Bethany Nowviskie is the incoming Dean of Libraries at James Madison University, a post she will take up full-time, along with an appointment to the faculty of JMU’s Department of English, in July of 2019. Meanwhile, she serves as Distinguished Presidential Fellow at the Council on Library and Information Resources (CLIR), Senior Advisor to the Digital Library Federation (DLF), and Research Associate Professor of Digital Humanities in the Department of English at the University of Virginia. As director of the DLF from 2015-2019, she collaborated with leadership of the HBCU Library Alliance on opportunities for digital library staff from historically black colleges and universities and with international partners on the Digital Library of the Middle East, and established the organisation as host to the National Digital Stewardship Alliance and code4lib, as well as the home of vibrant working groups, inclusivity initiatives, and conferences and events. DLF is an international nonprofit consortium of nearly 200 libraries, archives, museums, labs, government agencies, and institutions of higher education, dedicated to advancing research, learning, social justice, and the common good through the creative design and wise application of cultural heritage and information technology.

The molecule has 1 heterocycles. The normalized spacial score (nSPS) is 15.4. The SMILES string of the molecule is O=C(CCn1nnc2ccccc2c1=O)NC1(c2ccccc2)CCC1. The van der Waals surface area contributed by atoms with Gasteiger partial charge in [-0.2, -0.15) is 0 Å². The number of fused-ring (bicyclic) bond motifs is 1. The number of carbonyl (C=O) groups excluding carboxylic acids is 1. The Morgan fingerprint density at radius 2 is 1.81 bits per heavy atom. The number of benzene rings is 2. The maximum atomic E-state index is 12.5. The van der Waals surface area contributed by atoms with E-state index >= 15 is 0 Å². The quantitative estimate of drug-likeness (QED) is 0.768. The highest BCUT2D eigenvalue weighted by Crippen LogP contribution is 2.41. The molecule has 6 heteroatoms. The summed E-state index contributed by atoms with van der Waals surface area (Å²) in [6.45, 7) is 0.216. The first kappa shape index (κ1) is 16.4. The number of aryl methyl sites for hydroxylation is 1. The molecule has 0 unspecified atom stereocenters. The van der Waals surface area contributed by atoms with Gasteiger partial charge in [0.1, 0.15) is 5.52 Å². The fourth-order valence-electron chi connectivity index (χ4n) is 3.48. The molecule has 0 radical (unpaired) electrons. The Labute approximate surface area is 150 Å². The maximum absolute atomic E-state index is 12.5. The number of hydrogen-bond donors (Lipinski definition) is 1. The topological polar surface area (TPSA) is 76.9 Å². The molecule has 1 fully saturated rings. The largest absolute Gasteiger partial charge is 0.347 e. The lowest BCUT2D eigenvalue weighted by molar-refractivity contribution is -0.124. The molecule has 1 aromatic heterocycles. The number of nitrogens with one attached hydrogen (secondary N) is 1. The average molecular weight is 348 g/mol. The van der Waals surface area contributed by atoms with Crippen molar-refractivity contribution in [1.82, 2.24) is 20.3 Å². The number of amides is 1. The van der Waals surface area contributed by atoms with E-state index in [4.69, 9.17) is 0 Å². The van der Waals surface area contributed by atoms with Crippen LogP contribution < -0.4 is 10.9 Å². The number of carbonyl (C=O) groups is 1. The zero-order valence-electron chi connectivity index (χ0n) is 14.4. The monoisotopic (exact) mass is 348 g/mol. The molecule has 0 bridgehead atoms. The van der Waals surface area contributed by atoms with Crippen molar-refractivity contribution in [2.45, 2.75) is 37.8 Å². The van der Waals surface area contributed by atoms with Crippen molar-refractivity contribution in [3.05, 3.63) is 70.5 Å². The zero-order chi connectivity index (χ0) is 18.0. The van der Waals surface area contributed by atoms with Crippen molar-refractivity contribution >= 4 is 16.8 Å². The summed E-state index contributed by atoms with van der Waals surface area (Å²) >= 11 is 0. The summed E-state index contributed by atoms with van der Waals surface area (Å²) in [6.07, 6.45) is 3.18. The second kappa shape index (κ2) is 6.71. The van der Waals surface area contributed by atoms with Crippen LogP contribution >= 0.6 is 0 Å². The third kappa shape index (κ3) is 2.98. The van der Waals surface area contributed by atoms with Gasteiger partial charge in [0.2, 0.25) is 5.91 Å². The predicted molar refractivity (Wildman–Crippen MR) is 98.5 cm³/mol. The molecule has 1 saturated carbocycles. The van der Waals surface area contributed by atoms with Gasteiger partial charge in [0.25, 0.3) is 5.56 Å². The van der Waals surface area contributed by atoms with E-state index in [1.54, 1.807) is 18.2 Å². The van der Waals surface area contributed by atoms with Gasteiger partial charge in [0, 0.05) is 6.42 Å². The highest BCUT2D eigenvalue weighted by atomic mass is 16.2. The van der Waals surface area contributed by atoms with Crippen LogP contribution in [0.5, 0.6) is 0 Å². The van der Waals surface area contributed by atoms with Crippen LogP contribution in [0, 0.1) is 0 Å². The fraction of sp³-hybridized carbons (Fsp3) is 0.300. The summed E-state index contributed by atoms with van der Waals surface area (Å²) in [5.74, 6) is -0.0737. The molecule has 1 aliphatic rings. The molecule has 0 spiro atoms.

While at the University of Virginia Library (2007-2015), Nowviskie was the founding director of the Scholars’ Lab and the library’s Department of Digital Research & Scholarship, and additionally served as Special Advisor to the Provost for the advancement of the digital humanities at UVa and as chair of the institution’s General Faculty Council. Nowviskie is a past President of the Association for Computers and the Humanities, a member of ADHO‘s international Steering Committee and chair of its Conference Coordinating Committee, and chair of both the UVa General Faculty Council and the Modern Language Association‘s Committee on Information Technology. She holds a doctorate in English from the University of Virginia and a master’s degree in Education from Wake Forest University, and has taught numerous courses in Literature and Media Studies at UVa, including on video game design and aesthetics, writing, and textual criticism. She remains a member of the faculty of UVa’s Rare Book School. Nowviskie’s past projects include: Neatline, the Praxis Program (for interdisciplinary, project-based learning) and Praxis Network, Speaking in Code, #Alt-Academy, the Scholarly Communication Institute, NINES, Juxta, and the Rossetti Archive.
In 2013, she was named one of “Ten Tech Innovators” by the Chronicle of Higher Education, which pretty much summed it up: “Bethany Nowviskie likes to build things.”